As some legal scholars have argued, “Off-label promotion—pharmaceutical manufacturers’ marketing of FDA approved drugs for unapproved uses—is considered a First Amendment right by some, a threat to the safety and effectiveness of pharmaceutical drugs by others.” “Off-label” promotion certainly widens the boundaries of what a company can say about their product, but the extent to which this ruling will change the behavior of companies remains to be seen. As health news site STAT reported, this decision is unlikely to cause a rush of off-label promotion, but if Pfizer’s past behavior is any indication, where gross examples of off-label marketing resulted in tens of billions in sales (but only a few billion in penalties), companies will clearly try to exploit a potential new loophole if they see one here.

This story is sure to continue: As one law firm crowed: “Off-label promotion is an evolving area of law fraught with opportunities and pitfalls, including substantial fines and criminal sanctions.”

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Comments (4)

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Liz Scherer

March 21, 2016 at 6:54 am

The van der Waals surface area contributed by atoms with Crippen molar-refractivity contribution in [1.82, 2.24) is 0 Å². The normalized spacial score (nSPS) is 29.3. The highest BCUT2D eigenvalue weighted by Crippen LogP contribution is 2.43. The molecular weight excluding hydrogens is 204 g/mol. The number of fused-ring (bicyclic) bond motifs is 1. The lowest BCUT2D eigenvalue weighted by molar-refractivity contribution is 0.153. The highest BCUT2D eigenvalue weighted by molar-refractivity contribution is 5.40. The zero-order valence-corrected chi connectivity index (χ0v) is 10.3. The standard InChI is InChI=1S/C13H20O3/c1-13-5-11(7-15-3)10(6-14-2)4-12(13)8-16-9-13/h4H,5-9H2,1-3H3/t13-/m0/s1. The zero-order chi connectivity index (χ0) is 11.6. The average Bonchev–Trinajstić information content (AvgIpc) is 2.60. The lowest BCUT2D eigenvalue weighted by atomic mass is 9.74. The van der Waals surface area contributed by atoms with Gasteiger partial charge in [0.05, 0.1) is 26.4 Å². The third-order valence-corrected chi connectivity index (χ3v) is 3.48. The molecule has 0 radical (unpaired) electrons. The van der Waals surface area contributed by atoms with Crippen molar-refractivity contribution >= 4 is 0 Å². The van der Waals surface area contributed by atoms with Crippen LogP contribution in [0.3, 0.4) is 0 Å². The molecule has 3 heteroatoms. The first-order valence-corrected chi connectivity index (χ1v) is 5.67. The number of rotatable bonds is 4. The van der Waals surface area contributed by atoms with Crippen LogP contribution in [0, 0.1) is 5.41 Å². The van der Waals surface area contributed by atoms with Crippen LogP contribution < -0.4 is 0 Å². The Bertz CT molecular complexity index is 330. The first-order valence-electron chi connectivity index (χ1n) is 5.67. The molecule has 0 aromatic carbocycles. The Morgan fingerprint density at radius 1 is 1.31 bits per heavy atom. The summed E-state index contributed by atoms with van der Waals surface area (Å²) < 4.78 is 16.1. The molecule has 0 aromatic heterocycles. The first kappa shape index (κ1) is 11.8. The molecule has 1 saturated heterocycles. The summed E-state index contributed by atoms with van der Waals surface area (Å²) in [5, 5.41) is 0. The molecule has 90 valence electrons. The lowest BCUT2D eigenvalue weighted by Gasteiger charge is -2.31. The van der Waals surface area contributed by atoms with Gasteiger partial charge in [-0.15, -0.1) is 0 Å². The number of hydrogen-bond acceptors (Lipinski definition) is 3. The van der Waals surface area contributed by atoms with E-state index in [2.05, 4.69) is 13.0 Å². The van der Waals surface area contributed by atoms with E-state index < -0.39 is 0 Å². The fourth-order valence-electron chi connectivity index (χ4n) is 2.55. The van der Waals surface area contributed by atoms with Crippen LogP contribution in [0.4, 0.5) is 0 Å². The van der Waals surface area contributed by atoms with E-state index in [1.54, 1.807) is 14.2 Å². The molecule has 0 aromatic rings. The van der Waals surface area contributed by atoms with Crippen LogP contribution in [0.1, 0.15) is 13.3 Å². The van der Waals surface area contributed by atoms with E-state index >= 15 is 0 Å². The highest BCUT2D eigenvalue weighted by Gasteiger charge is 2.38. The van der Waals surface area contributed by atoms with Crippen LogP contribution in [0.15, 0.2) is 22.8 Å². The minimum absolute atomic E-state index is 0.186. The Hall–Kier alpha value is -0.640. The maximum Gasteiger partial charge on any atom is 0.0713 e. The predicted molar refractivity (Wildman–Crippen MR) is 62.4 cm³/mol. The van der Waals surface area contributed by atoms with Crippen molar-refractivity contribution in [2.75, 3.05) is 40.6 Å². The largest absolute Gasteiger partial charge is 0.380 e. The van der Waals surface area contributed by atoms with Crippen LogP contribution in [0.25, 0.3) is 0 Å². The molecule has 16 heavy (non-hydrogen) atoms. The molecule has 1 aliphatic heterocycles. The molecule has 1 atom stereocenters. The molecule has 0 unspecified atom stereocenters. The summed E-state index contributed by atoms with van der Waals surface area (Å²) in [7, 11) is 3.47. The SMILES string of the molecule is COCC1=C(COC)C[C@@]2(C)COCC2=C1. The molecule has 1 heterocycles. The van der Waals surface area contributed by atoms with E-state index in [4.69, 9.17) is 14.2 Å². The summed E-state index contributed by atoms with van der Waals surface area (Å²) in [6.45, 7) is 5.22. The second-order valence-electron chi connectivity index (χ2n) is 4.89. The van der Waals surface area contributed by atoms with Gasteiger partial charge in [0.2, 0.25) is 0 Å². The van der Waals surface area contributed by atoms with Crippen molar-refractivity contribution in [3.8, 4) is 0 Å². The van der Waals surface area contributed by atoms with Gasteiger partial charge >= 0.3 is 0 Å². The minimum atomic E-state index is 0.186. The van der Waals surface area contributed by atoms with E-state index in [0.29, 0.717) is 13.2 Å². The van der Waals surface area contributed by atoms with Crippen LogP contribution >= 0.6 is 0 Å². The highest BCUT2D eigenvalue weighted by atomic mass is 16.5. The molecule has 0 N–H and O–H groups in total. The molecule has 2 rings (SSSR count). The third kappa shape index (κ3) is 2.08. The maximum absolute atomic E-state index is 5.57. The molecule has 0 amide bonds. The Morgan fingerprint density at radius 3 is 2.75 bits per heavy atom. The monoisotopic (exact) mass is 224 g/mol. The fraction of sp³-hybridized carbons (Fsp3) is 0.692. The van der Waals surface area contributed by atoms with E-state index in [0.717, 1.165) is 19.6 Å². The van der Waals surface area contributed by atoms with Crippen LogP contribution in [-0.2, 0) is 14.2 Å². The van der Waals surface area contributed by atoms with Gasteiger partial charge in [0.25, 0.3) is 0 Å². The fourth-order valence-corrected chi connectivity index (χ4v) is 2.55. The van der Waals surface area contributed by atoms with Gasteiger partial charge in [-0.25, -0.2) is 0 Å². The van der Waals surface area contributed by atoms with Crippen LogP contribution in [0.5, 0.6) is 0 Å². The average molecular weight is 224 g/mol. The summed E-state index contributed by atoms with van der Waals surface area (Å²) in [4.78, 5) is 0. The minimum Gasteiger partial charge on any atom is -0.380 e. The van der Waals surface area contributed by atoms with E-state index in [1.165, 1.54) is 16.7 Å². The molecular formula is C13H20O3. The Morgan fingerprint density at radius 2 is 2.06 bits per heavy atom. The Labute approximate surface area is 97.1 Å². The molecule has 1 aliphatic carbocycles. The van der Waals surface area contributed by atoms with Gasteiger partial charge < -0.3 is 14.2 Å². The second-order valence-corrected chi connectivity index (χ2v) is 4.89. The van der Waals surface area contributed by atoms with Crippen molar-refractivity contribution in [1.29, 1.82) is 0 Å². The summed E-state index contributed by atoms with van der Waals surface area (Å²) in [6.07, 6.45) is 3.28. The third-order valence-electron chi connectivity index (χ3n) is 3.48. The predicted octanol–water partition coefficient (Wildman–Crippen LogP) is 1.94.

Terrific points – the issue is perhaps less about off label use (which we know has been going on for decades) and off label promotion by drug companies. In the research arena, off label evaluation of say, cancer drugs, is a pathway wrought with potential landmines but at least patients are being monitored in such a way that intervention may occur. In the marketing environment, the pitfalls become greater in the sense that patient expectations rise and clinicians may increasingly face issues or challenges that interfere with optimal patient care. It seems that pharma’s quest to satisfy its bottom line does not truly solve its dilemma to find a way to become more customer centric.

Suzanne B. Robotti

March 21, 2016 at 9:41 am

I, too, am a fan of STAT and their articles. However, in this case the article you linked was carried on STAT but written by AP.

    Kevin Lomangino

    March 21, 2016 at 10:02 am

    Suzanne, thanks for calling attention to this. You are correct, and I will update the post accordingly.

    Kevin Lomangino
    Managing Editor

Stephen Cox, MD

March 21, 2016 at 10:24 am

Some off-label uses are based on clinical studies, which include benefits and risks, and most risks from medicines will be similar for various indications, including those originally studied for approval. Patients should be advised of off-label uses and the rationale for choosing that option.